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Upskilling Tips: Publishing in Wales

By Meghan Capper, Sukhpreet Chana, Misha Manani and Joe Pilbrow

Despite its small size, Wales boasts a rich literary history, with the likes of Dylan Thomas, Gwyn Thomas and Rhys Davies leading the way and providing inspiration for a new generation of Welsh writers. As a result, Welsh publishing is thriving. There are a host of established independent publishers based in Wales, with new ones popping up all the time. Whether you’re a publishing hopeful living in Bangor or Bridgend, read on to find out about the best work experience opportunities, useful organisations to join and top tips for getting your publishing career started in Wales.

Work Experience and Internship Opportunities

  • Firefly Press: This is an award-winning children’s publisher that publishes everything from picture books to young adult novels. The team consists of ten people in editorial, sales, marketing and design. They don’t have internships at the moment, but you can send an email to the general enquiries inbox,, asking if they have any intern positions available.

  • University of Wales Press (UWP): This is an academic publisher, similar to Oxford University Press (OUP) and Cambridge University Press (CUP). They publish journals and books related to European studies, politics and Welsh and Celtic history. For work experience opportunities, contact

  • Parthian Books: This independent publisher of fiction, non-fiction, translation and poetry has been around for almost thirty years. Their aims are to become champions of Welsh literature and highlight fresh new voices on the book scene. Until they open up for internships again, read the blog created by previous interns to see what they learnt.

  • Occasional Volunteering Work: The Books Council in Wales (see below) collates a list of people who are willing to do administrative work from time to time. If you are keen, send an email to

Organisations and Resources

  • Creative Publishing Wales: This agency supports various creative industries in Wales. Publishing is the heart of their culture, which defines their passion. Rebecca Roberts, an award-winning author, tells her story about publishing many novels in both English and Welsh.

  • Society of Young Publishers (SYP) Wales: Established in 2023, the Welsh branch of the SYP was created by volunteers to accommodate aspiring publishers and create learning opportunities to support those starting out. The society covers everything from literary fiction to the essentials of Welsh children’s books. The SYP Wales panel highlights the importance of Welsh-focused literature and the scope of online events drawing in a wider audience. Check out their Twitter and YouTube.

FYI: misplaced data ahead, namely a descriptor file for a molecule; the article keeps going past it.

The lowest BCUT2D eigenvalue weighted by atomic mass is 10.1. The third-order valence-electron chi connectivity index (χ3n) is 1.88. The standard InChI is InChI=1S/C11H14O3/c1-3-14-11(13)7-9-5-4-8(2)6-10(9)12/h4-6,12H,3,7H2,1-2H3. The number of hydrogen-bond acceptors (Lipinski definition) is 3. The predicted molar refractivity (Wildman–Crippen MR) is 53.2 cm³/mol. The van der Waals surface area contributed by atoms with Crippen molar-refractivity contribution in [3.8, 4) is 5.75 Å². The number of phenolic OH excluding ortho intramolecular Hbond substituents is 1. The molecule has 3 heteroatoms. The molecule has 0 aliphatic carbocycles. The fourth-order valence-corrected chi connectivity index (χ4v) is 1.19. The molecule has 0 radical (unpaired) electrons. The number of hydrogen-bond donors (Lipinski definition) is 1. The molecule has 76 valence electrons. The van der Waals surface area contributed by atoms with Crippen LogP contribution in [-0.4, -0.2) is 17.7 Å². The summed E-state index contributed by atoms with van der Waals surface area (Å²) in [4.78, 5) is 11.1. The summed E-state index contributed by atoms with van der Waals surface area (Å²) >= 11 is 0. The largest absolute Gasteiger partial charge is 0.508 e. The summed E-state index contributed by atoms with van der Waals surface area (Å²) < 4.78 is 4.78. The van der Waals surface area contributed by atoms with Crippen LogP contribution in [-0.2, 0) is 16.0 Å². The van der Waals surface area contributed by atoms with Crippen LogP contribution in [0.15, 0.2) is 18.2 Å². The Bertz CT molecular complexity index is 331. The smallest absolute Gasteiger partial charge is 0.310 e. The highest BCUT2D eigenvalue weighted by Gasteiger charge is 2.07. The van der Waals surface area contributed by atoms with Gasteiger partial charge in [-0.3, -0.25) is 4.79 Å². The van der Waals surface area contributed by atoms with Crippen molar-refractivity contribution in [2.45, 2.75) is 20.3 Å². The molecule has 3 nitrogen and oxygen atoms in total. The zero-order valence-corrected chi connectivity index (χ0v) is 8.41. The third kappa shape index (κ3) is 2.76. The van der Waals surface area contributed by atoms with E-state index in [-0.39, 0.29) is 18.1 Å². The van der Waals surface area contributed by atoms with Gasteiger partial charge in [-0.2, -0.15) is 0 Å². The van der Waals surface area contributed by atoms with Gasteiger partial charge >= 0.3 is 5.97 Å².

• Books Council of Wales: This is a charity organisation that promotes reading and literature for enjoyment purposes. They cater to different services in publishing, such as editing, design, marketing and distribution. The organisation also offers a grant scheme to publishers and booksellers through publishing organisations and supporting writers. Check out their Instagram, Twitter and Facebook.

  • Literature Wales: This organisation develops, shapes and empowers lives through books by providing funds that assist literary projects. Whether it’s to enhance your skills or explore your talents further, Literature Wales inspires people to connect with society and fulfil their aspirations.

Top Tips

  • Join literary agencies in Wales: Consider reaching out to local literary agencies for reader roles, work experience and internships for insight into the duties of an agent. Agencies play a crucial role in all things author-related, such as pitching clients, negotiating publishing deals, signing contracts and reading manuscripts, all of which are essential in the journey to publication. Wales Literary Agency and MDMLA are two agencies you can reach out to in order to get started.

  • Gain experience with book retailers: Bookseller roles are an excellent way to gain knowledge of the book market and current reader trends. Many bookshops also hold author talks and events, which are great for meeting people in the book trade and for staying up to date with new talent. Here’s a list of some indie bookshops to check out: Book-ish (Crickhowell), Browsers Bookshop (Porthmadog), Seaways (Pembrokeshire), Cover to Cover (Swansea), Griffin Books (Penarth).

  • Network: Building connections is vital in the publishing world, so it is important to take any opportunity to talk to industry professionals. Specifically, getting advice from fellow Welsh publishers may help you identify similar paths into the industry. Start conversations by attending SYP Wales socials and careers events, as well as searching on LinkedIn.

  • Remote working: If you live in an area where the publishing world is difficult to access, building experience remotely is a great option. There are many freelance proofreading, editorial and reader roles available online. You could even consider starting a blog to demonstrate your knowledge of the book market or join The Publishing Post to write industry-based articles from home!

Thank you for reading issue seventy-one! Join us again for issue seventy-two, where we will cover Upskilling Dictionary: Rights.


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